Accuracy in Media

If the Democrats take over the House of Representatives, Rep. John Conyers, who has talked about impeaching President Bush, becomes chairman of the House Judiciary Committee. But it turns out that Conyers has skeletons in his own closet. And Drew Griffin of CNN has exposed some of them on camera, 60 Minutes-style.

Susan Schmidt, James V. Grimaldi and R. Jeffrey Smith of the Washington Post won a Pulitzer Prize for covering the Jack Abramoff affair, when they were actually being spoon-fed the story by Abramoff’s competitors. Real journalism was on display when Drew Griffin of CNN did the legwork necessary to catch a prominent member of Congress-not just a lobbyist-evading the subject of serious ethical violations, on camera.

Griffin’s story featured a confrontation with Conyers, the second most senior member of Congress, in the hallways of Congress about complaints from his former staffers that they were forced to “run errands and work on political campaigns while they were on his congressional payroll.”  Griffin interviewed some of the staffers.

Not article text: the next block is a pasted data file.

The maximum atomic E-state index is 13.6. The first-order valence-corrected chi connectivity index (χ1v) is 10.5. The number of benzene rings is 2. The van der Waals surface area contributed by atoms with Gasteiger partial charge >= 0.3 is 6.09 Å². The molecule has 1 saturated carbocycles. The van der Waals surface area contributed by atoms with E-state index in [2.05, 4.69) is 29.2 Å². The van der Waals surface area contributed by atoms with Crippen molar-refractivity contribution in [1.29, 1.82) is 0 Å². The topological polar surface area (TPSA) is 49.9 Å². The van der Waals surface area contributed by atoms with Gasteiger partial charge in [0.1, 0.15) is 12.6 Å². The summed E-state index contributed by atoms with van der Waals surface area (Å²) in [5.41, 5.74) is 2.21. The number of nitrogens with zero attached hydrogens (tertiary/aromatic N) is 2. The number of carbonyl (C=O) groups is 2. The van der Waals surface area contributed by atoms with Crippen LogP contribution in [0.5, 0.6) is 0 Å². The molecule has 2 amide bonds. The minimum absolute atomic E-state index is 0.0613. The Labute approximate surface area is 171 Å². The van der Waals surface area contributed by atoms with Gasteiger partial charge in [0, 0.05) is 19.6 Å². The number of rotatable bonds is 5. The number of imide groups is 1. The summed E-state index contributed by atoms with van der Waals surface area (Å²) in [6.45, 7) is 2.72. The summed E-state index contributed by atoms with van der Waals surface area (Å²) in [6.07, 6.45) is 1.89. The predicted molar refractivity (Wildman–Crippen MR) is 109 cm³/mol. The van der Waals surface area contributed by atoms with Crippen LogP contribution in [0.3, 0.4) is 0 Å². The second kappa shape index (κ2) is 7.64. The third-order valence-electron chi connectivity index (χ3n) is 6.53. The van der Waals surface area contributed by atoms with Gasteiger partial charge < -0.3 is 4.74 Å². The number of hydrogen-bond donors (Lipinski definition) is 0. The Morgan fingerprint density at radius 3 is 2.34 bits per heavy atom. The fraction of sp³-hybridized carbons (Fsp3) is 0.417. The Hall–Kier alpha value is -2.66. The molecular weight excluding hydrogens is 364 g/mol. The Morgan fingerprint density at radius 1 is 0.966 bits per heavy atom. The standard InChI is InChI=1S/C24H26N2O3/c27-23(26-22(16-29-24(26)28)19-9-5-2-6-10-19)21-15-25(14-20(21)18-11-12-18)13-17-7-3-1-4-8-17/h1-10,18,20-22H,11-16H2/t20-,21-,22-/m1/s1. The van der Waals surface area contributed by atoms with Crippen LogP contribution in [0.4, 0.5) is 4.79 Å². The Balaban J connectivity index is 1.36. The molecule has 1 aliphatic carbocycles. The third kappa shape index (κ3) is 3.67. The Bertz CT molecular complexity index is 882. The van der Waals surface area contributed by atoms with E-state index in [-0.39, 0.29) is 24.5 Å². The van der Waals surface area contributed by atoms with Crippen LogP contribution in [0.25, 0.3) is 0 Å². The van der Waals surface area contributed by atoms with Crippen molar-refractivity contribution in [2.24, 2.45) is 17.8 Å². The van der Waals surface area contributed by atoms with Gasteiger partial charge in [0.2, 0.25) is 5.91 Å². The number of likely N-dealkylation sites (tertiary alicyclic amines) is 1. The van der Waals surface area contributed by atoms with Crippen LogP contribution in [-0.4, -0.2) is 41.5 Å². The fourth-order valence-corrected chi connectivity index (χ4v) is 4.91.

“I’ve been told not to discuss them [the allegations] because we haven’t examined them,” Conyers told Griffin in a hallway outside a congressional hearing room. “And I have an attorney.” When Griffin, who joined CNN in May 2004, persisted with his questioning, Conyers sputtered, complained, and eventually walked away. It was good TV.

Key aspects of the story were broken by Jonathan E. Kaplan of The Hill on March 1 and by Joel Thurtell and Ruby L. Bailey of the Detroit Free Press on March 2. But seeing Conyers run away from the CNN cameras was a major new development in the case.

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